Mining a Bitcoin Costs About as Much as Buying One These Days
“Mining” Bitcoin is a notoriously expensive business—recent calculations by the lighting company Elite Fixtures suggest that it costs a fortune to mine one Bitcoin in some countries, with the cost being as much as $26,170 in South Korea.
Now analysts at Fundstrat have said that it’s no longer particularly profitable to mine Bitcoin. “Bitcoin currently trades essentially at the break-even cost of mining a bitcoin,” the research house said in a Thursday report.
How does Bitcoin mining work?
Bitcoins are created when a “miner” (essentially, a node on the Bitcoin network that boasts very fast computers) beats other miners to package up the latest block of Bitcoin transactions and add it to Bitcoin’s blockchain—its famous shared ledger.
The winner, who receives newly-minted Bitcoin as their reward, wins the race by providing the answer to a mathematical problem that is deliberately designed to use up a lot of computing power, in order to maintain stability in the speed at which these blocks are “found.” People often say the miners solve mathematical problems, but all they really do is repeatedly try to guess a lucky number, as quickly as possible, using the brute force of powerful computers.
Why does Bitcoin mining cost so much?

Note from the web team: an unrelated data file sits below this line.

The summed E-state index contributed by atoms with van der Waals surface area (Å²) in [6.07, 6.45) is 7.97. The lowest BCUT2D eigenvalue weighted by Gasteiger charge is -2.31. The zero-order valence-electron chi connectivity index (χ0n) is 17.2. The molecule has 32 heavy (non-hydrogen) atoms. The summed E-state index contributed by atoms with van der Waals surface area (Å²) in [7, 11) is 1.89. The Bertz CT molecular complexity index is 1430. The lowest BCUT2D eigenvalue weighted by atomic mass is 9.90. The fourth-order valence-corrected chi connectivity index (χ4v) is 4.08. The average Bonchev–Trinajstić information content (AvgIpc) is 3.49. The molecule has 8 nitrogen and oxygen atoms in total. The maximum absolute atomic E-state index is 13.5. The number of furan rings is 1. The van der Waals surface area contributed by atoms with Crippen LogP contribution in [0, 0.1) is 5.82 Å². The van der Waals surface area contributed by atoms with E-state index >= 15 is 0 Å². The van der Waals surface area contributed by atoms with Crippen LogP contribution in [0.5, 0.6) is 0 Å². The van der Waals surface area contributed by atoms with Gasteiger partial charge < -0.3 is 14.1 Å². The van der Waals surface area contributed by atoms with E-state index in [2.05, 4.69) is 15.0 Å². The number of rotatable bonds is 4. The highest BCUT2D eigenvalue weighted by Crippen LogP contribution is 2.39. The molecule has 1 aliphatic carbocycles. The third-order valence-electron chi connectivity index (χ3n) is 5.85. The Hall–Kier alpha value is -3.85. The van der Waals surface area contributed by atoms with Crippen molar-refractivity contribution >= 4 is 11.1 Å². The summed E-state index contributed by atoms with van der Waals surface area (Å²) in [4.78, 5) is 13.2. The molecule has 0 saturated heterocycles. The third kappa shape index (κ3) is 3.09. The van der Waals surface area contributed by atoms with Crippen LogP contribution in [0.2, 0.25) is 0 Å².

Fundstrat’s model for calculating mining costs takes a few factors into account. The first is the cost of the computers themselves—as the mathematical problems get progressively harder over time, miners need to keep upgrading their rigs. The second issue is energy. Making loads of incorrect guesses uses a lot of it. And then there’s cooling; all that energy use throws off a lot of heat. (Bitcoin is, of course, terrible for the environment.)
Which brings us back to Bitcoin’s profitability. This wasn’t a problem when the cryptocurrency was heading “to the Moon,” as enthusiasts were fond of putting it, but since late last year, Bitcoin has largely been heading in the other direction. Having gone to near $20,000 in mid-December, it’s currently worth little more than $8,200.
According to Fundstrat, the current break-even point for Bitcoin mining is $8,038.
Miners contend with Bitcoin transaction fees
As CNBC noted, miners not only have to deal with increasing competition and a falling Bitcoin price—they’re also being stung by another part of their revenue, transaction fees. While Bitcoin adherents cite low fees as an advantage of the cryptocurrency over traditional finance networks, the median fee for a transaction reached $34 in late December. Now it’s down below 50 cents.
So is everyone going to give up and stop mining Bitcoin now? Not likely. Its profitability depends greatly on energy costs and, while Fundstrat’s model uses a global average of 6 cents per kilowatt hour, Chinese miners apparently only have to pay 4 cents or less.
Whether or not the activity still makes sense really depends on where you are.